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In Bruges (2008)

Film review: In Bruges (2008), written and directed by Martin McDonagh

After I killed them, I dropped the gun in the Thames, washed the residue off me hands in the bathroom of a Burger King, and walked home to await instructions. Shortly thereafter the instructions came through. “Get the fuck out of London, youse dumb fucks. Get to Bruges.” I didn’t even know where Bruges fucking was.
… It’s in Belgium.

It’s coming up to Christmas and two hit men, Ray (Colin Farrell) and Ken (Brendan Gleeson), are told by their boss Harry (Ralph Fiennes) to lie low and go to Bruges/Brugge for a couple of weeks and await further instructions.

Ken is quite taken with the place and enjoys taking in the sights like the belfry, the canal and so on. Ray, on the other hand, thinks the medieval Belgian city is a shit tip and would rather they had remained somewhere in Britain. He can’t run away from feeling guilty for botching a job just because they’ve crossed the English Channel, after all.

Fortunately he soon finds a few distractions: he meets the beautiful Chloë (Clémence Poésy), is weirdly fascinated by a drugged-up dwarf called Jimmy (Jordan Prentice), and beats up a tourist (Zeljko Ivanek) because he assumes the man is from the US. It sort of goes downhill from there.

Also starring Jérémie Rénier as Eirik, Thekla Reuten as hotelier Marie, Eric Godon as Yuri, with Elizabeth Berrington as Harry’s wife, and Ciarán Hinds as a priest.

The main reason for wanting to see this film is because we went to Bruges/Brugge in October 2012 on our way home from our European driving holiday. And here’s an entire film about the place! If you’re wondering why you should go there, it’s a beautifully preserved medieval city centre and it’s like the chocolate capital of the world. Well worth a visit.

The quote at the top are the opening lines of the film, which sets the tone very well. It’s a sort of black comedy crime thriller. The brilliant lines and occasional extreme violence reminded me of Quentin Tarantino, but this is very restrained compared to his films – and I prefer it this way. Maybe because the humour is very dark in places, just the way I like it. (“You’re a suicide case.” – “And you’re trying to shoot me in the fucking head.”) There were so many laugh out loud moments I lost count. (“They’re filming midgets!!”) Brugge’s old town is really beautiful. And, of course, it’s funny that it’s a film with Voldemort, Mad-Eye Moody, Fleur Delacour and Aberforth Dumbledore.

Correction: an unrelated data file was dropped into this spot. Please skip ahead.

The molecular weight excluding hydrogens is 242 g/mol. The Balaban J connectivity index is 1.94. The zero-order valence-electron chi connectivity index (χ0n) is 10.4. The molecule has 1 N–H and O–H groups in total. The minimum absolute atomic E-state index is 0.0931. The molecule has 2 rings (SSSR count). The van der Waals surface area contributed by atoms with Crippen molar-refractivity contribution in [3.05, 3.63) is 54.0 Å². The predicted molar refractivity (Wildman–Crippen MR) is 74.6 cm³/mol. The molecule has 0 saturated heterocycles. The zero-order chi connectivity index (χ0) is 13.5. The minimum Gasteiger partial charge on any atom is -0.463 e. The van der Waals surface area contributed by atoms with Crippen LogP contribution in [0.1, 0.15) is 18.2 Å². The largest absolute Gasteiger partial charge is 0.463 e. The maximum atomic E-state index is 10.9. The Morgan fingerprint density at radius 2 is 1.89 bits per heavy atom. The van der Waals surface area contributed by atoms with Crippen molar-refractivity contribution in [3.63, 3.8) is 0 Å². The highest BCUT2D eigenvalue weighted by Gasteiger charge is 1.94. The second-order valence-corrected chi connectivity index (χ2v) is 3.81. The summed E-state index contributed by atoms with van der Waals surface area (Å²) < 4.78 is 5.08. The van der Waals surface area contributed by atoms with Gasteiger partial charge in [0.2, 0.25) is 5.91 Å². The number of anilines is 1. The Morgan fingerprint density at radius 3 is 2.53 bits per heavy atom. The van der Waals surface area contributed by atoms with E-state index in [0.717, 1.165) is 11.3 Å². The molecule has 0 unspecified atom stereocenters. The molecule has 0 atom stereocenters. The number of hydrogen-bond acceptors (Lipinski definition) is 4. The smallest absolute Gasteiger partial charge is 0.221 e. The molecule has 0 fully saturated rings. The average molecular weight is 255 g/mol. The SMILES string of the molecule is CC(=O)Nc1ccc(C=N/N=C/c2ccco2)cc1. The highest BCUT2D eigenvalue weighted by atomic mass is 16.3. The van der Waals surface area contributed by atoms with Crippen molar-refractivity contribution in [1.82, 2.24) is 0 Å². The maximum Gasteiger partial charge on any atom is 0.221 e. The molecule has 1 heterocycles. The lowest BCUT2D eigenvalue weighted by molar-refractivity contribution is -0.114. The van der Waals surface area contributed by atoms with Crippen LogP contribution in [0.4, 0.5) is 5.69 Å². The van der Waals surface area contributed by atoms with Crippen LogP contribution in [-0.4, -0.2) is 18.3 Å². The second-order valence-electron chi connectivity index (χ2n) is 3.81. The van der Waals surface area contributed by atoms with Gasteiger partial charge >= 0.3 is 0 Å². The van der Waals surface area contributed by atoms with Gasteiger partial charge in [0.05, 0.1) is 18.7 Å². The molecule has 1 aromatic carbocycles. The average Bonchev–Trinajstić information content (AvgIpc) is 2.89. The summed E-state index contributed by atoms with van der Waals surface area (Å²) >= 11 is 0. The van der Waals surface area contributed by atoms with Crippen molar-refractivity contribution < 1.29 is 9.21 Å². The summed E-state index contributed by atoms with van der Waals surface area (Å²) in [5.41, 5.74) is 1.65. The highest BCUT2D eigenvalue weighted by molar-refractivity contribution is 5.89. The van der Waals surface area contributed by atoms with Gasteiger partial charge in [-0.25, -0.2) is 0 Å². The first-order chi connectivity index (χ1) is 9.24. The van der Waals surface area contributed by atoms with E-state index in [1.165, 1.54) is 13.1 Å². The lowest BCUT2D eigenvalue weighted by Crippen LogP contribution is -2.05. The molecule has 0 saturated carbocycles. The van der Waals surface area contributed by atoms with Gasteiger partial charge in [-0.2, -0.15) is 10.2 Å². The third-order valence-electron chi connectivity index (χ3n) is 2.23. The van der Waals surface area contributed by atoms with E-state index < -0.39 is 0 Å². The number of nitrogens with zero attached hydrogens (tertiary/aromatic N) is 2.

Apparently Martin McDonagh also did Seven Psychopaths. I was planning on watching that film at some point, and I guess having seen In Bruges means it now gets moved to the top of the to-watch-list, because if it’s half as good as this, it’s still pretty darn good. In Bruges is a film I would heartily recommend and am considering re-watching it already. It’s brilliantly written, well-staged, well-directed and well-acted.

4.8 out of 5 alcoves in Konigin Astridpark.

(UPDATE 2021: I’m not as taken with Seven Psychopaths to be honest, but McDonagh’s next film after that, Three Billboards Outside Ebbing, Missouri is fantastic.)

Traxy

An easily distracted Swedish introvert residing in Robin Hood Country (Nottingham, UK) with a husband and two cats. She's an eager participant in tabletop and play-by-post roleplaying, woodworking, photography and European travel, when there's not a plague on.

2 thoughts on “In Bruges (2008)

  1. Oh wow, so jealous to hear you’ve been to Bruges! (Have you written up a post on it? I would be keen to read it.) It looked absolutely gorgeous in this film. Of course, the writing and cinematography were really top-notch as well – despite the gruesome content, I couldn’t help but feel there was a “cosy” feel to it? Yeah…

    Haha, I was like you – when I noticed that McDonagh had written Seven Pyschopaths, I immediately wanted to see that as well. I know black comedy’s McDonagh’s thing but it really was well-written.

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